It's not difficult to see how the Ravens and 49ers built Super Bowl teams, and fans of other contenders shouldn't be pleased with how their weekends went. Despite picking at the bottom of the draft rotation, the Ravens and 49ers both filled holes with great college players. No Ed Reed and Ray Lewis in Baltimore? Draft Matt Elam and Arthur Brown, two All-Americans. Few actual holes to fill in San Francisco? Stockpile depth with proven college talent like safety Eric Reid, end Tank Carradine and receiver Quinton Patton, in addition to running back Marcus Lattimore, who could pay off in a big way if he overcomes his knee issues and isn't that much of a risk considering the 49ers didn't take him until the fourth round. These are all the types of players who college fans loved, and now some or all will develop into key cogs for current championship contenders.

5. Draft MACtion

Amazingly, one player who didn't turn many heads of college fans was No. 1 overall pick Eric Fisher, the Central Michigan offensive tackle who, in a draft dominated by the SEC, was the first MAC player ever taken No. 1. Maybe it's because he plays offensive line, and maybe it's because most casual fans never saw him actually play in college. Quarterbacks are so divisive as prospects for obvious reasons: They're the most visible players on the field, and we develop narratives around them, for better or worse. People will remember the Geno Smith era at West Virginia and the Tyler Bray era at Tennessee, but nobody will think anything about the Fisher era at Central Michigan, because he was an offensive lineman for a middle-of-the-road MAC team. This is where everyone will trust scouts, because we have to -- at least until we see whether or not he's actually a better player than Luke Joeckel, who we all saw manhandle opponents to help pave the way for Johnny Manziel.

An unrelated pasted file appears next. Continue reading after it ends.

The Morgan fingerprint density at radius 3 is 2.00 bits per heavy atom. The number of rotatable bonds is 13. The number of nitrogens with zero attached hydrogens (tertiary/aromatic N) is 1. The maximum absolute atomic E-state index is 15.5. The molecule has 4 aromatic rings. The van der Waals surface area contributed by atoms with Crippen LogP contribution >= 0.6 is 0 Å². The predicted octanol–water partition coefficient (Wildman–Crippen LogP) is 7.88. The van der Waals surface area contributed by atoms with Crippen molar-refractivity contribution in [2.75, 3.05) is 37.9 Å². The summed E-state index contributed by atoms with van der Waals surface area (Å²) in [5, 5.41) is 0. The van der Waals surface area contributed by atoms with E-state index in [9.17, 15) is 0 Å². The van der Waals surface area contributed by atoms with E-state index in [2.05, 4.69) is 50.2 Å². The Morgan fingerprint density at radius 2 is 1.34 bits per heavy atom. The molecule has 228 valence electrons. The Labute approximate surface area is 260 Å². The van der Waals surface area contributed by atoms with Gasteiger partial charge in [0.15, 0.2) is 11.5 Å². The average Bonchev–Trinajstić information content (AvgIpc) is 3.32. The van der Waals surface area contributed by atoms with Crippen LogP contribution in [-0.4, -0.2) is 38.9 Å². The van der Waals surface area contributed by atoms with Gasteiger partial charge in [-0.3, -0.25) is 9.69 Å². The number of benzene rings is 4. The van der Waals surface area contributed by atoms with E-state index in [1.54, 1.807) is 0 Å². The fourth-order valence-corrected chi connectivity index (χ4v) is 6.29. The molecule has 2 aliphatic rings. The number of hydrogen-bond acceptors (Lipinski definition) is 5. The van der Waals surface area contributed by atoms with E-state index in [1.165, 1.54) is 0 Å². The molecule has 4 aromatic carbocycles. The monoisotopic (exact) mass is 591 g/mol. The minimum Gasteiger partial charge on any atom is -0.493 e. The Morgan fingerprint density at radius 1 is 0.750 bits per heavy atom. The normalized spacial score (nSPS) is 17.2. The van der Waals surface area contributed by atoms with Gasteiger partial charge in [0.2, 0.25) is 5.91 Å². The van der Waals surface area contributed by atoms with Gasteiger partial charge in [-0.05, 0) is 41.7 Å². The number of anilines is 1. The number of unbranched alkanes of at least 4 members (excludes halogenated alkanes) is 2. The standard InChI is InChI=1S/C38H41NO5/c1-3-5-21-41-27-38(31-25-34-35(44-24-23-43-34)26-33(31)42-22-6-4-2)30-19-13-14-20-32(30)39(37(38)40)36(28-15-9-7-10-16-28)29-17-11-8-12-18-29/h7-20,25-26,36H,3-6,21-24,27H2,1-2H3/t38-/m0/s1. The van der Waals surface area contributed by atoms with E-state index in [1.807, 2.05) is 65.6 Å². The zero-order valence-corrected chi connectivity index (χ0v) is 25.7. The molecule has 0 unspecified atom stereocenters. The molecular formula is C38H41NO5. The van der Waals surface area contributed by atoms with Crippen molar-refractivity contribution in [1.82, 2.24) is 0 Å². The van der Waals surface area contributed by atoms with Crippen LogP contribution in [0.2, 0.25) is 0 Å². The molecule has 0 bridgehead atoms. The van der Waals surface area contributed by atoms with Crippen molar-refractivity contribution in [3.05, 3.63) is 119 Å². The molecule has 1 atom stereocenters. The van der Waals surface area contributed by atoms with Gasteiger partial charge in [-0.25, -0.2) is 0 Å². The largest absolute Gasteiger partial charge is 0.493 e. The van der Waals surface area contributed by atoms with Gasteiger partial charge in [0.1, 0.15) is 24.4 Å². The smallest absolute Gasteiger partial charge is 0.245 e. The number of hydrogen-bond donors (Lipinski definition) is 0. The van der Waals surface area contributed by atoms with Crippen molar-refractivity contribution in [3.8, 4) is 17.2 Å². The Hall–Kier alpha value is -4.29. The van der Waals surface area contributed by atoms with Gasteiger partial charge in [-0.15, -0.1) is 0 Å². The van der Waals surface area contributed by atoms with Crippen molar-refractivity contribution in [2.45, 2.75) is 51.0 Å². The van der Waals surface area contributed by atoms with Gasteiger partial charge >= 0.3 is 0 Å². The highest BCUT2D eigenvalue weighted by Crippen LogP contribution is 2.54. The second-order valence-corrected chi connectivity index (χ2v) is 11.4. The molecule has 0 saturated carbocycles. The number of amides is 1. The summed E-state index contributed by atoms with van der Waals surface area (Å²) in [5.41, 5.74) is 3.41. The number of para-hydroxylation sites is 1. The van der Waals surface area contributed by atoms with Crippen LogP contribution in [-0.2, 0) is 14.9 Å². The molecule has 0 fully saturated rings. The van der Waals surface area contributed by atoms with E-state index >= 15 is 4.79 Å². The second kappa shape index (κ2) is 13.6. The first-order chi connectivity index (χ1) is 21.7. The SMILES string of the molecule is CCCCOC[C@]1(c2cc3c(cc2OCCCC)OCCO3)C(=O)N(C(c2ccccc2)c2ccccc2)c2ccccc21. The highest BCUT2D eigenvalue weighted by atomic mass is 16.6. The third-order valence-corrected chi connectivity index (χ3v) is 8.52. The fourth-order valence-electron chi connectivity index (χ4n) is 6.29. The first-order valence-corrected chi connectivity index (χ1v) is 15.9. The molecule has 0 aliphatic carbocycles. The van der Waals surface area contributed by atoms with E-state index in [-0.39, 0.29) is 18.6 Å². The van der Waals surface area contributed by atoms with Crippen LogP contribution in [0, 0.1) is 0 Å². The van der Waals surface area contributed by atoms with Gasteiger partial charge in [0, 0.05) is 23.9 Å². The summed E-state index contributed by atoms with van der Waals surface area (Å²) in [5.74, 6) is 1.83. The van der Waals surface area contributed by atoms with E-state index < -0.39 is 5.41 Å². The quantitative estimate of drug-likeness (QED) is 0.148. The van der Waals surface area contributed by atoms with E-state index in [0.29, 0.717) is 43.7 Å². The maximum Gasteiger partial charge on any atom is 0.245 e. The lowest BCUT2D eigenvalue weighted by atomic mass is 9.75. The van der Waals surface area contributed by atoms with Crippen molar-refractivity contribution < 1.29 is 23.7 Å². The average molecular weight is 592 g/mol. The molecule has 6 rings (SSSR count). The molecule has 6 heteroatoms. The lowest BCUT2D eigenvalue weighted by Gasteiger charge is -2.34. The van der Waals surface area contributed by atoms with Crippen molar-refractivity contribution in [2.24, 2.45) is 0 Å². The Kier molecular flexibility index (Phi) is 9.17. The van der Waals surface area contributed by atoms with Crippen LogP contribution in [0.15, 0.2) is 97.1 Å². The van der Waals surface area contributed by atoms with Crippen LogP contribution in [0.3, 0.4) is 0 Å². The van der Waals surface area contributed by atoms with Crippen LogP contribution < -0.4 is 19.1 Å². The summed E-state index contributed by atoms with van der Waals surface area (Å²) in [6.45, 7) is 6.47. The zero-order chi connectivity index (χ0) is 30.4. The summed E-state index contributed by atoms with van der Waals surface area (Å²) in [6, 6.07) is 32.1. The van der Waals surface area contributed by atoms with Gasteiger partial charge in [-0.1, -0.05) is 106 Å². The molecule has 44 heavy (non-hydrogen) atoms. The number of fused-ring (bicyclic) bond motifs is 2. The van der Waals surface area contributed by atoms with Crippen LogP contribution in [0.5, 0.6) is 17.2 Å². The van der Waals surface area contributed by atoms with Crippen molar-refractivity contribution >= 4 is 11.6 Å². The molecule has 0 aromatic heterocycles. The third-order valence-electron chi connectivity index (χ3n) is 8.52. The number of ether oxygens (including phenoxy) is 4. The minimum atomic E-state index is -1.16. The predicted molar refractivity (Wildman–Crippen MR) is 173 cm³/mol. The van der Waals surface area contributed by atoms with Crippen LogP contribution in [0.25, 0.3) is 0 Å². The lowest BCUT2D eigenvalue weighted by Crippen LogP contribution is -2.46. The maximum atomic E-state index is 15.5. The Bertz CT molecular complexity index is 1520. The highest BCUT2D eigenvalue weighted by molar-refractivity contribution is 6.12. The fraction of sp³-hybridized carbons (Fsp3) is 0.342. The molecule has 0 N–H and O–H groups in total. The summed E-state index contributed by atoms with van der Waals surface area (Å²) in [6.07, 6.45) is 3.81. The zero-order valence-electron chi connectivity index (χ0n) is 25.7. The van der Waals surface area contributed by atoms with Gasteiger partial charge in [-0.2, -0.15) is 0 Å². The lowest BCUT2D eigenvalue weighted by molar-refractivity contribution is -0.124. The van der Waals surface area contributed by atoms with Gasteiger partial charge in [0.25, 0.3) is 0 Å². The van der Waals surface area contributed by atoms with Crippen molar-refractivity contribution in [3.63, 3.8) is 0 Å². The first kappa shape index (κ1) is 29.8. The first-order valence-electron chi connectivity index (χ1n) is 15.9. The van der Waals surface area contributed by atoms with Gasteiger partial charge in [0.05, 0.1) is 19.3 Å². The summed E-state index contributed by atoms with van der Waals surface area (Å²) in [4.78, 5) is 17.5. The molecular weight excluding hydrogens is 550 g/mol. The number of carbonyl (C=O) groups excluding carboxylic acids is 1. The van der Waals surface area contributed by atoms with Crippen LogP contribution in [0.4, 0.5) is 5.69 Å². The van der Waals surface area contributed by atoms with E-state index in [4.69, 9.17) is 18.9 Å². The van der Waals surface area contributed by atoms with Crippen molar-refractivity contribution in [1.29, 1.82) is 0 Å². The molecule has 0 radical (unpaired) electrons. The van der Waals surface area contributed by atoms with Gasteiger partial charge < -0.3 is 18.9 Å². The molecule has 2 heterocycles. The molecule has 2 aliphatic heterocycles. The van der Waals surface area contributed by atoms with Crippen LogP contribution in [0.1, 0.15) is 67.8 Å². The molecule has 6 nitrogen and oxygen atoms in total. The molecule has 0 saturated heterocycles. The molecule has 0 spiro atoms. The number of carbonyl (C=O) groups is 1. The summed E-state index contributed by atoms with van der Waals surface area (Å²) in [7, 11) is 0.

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We'll certainly always look back at the 2013 draft as a weird one, with nobody excited to take a quarterback, with a first round dominated by offensive and defensive linemen, and with loads of college stars surprisingly slipping well into Saturday. We'll surely see more of the same in some respects next year, but there should be more unity as college and pro fans will both agree: Draft Jadeveon Clowney, Teddy Bridgewater and Marqise Lee.